| 2:14 am on Apr 24, 2012 (gmt 0)|
I would say it depends on
1. how competitive the terms are
2. how common good glossaries are
3. whether or not you have any real value to add
If nobody has a glossary, they are long-tail terms and you are an expert it will have decent value.
If there are dozens of glossaries, it's a mature industry and you have nothing special to add, I wouldn't think there would be much value.
| 4:03 pm on Apr 24, 2012 (gmt 0)|
Good points. It's a mature industry and the glossary terms are highly competitive, generic terms that I don't think we have the strength to compete for (at least not yet).
Thanks for the idea of using long-tail terms in the glossary. That may be a good way to go about it.
| 12:56 am on Apr 26, 2012 (gmt 0)|
I'm always surprised at how easy it can be to rank for some long-tail terms. You can start with a standard glossary that likely won't rank for anything. Then just mine your analytics logs to see which long-tail terms have brought you even one visitor.
If you've gotten one visitor for a long-tail term that you are not optimized for, then you can certainly rank for it bring in visitors if you build a page about that term, have an optimized title, some decent content and point a couple of links at it (even internal links).
I think of that as "chipping around the edges" and it seems to build long-tail traffic pretty well over time while you wait to get some authority pages for tougher terms.
| 3:31 pm on Apr 26, 2012 (gmt 0)|
I was looking for long tail terms by putting keywords that I thought we might use in Google's keyword tool and found that a lot of the short tail phrases had low competition and high local search volume, and the long tail terms had high competition but very low search volume. I was expecting the opposite to happen.
[net asset value] low, 1,600
[nav] low, 9,900
[etf net asset value] medium, 22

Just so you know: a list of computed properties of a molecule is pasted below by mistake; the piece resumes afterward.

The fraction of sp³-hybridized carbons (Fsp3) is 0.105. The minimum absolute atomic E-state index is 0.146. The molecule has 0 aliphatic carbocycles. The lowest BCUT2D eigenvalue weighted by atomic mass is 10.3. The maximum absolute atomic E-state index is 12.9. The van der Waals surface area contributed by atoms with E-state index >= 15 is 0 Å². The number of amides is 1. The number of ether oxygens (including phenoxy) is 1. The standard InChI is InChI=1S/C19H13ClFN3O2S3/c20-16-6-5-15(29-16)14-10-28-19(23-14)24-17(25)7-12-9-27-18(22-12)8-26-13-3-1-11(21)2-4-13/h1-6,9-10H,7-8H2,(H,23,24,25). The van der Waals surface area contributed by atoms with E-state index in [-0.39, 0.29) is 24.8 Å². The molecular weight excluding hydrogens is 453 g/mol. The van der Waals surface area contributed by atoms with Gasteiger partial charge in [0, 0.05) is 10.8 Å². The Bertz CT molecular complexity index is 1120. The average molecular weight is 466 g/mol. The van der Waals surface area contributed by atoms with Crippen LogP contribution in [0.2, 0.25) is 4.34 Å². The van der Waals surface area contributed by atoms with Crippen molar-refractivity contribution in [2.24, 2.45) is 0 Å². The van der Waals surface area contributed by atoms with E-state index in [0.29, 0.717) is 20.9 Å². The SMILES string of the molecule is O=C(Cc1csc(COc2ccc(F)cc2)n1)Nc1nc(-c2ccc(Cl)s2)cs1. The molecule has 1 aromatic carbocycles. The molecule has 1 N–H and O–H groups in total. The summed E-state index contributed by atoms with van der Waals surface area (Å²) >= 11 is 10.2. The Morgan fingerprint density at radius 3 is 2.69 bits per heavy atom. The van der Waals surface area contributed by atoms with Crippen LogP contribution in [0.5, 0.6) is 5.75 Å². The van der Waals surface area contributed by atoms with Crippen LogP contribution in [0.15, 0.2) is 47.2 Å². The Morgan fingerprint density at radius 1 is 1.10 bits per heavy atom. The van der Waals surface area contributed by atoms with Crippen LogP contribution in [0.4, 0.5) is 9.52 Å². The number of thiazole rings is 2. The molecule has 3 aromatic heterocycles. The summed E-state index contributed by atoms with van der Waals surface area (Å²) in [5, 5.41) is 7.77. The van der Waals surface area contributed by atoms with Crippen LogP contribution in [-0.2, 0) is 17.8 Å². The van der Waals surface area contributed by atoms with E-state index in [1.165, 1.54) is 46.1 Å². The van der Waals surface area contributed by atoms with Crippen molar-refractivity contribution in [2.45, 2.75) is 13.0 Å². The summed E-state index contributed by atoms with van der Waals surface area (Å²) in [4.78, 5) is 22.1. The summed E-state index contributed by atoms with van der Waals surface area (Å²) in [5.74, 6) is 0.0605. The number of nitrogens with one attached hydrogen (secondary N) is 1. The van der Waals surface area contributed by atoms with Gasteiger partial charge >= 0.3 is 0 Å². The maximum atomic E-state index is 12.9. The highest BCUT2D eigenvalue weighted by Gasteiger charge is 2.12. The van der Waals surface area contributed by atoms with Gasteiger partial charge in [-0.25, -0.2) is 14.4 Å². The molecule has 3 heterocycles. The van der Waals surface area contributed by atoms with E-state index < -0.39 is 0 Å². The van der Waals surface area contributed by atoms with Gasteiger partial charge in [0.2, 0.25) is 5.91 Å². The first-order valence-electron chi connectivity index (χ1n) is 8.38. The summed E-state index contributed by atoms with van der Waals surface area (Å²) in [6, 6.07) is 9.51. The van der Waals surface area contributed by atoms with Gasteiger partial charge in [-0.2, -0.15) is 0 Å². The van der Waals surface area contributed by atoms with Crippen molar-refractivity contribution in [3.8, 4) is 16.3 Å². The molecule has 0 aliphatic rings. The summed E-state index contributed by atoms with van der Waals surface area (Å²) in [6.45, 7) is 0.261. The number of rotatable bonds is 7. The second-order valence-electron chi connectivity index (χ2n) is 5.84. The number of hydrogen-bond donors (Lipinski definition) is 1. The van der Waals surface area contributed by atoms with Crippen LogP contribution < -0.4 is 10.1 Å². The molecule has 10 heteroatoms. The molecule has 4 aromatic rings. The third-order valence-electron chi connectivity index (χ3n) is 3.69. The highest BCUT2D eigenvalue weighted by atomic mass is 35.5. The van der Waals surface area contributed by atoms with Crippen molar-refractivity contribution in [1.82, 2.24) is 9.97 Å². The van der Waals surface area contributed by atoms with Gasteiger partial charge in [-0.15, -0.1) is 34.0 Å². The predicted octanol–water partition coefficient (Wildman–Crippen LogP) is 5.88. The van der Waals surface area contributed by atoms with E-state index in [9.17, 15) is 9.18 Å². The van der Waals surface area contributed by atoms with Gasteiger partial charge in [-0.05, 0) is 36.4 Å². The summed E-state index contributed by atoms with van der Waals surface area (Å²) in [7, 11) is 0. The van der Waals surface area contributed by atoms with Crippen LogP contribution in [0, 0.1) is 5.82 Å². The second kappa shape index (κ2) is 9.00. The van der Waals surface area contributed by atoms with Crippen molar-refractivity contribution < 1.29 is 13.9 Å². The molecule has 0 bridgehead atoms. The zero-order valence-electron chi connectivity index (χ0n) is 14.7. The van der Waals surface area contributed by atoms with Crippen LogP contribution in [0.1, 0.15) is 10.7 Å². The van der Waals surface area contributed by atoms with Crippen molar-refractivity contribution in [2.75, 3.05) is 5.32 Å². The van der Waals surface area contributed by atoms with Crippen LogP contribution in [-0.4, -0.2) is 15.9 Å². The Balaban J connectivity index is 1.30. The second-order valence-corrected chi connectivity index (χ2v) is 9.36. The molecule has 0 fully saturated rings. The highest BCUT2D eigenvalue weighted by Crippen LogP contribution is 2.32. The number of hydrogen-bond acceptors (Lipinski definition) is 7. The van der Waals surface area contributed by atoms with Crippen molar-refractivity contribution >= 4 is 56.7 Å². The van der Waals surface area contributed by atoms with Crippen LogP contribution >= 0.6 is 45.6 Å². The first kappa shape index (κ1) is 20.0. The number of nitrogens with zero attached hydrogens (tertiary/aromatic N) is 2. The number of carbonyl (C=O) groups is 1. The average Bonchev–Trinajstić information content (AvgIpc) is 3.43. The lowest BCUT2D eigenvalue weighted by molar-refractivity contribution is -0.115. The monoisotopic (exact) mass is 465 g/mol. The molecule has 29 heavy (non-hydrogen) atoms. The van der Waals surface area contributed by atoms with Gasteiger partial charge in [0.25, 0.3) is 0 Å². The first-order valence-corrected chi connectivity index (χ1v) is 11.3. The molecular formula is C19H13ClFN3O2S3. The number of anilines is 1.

[index fund] high, 1,900
[index fund investing] high, 210
[what is index fund] high, 110
Is it still easy to rank for long tail terms if Google Keyword Tool says that they are high competition? and is it still worth it to go after them if the short tail terms are listed as low competition with more local monthly searches?
| 3:37 pm on Apr 26, 2012 (gmt 0)|
I guess there is an added issue here. Is a keyword still "low competition" if it's top placements are held by monsters like wikipedia and yahoo finance?
| 5:42 pm on Apr 26, 2012 (gmt 0)|
|long tail terms had high competition but very low search volume |
Remember what the competition column is: it measures the number of AdWords clients bidding on those terms. As an advertiser, I typically do not want to waste my ad money on short-tail terms. I want to capture the searcher who is already way down the sales funnel.
Let's say I'm a local Ford dealer. I'm not looking to help build Ford's brand. I'm looking for the guy who sees the sun is out, spring is coming and he just absolutely wants a new car and he already knows more or less which one he wants.
Am I currently bidding on
- cars (no)
- brand (definitely not)
- model (definitely not)
- "brand model" (definitely not)
- "year brand model submodel" (probably not unless there's a national market because this particular car is hard to find and sold out in many locales)
- "year brand model submodel" city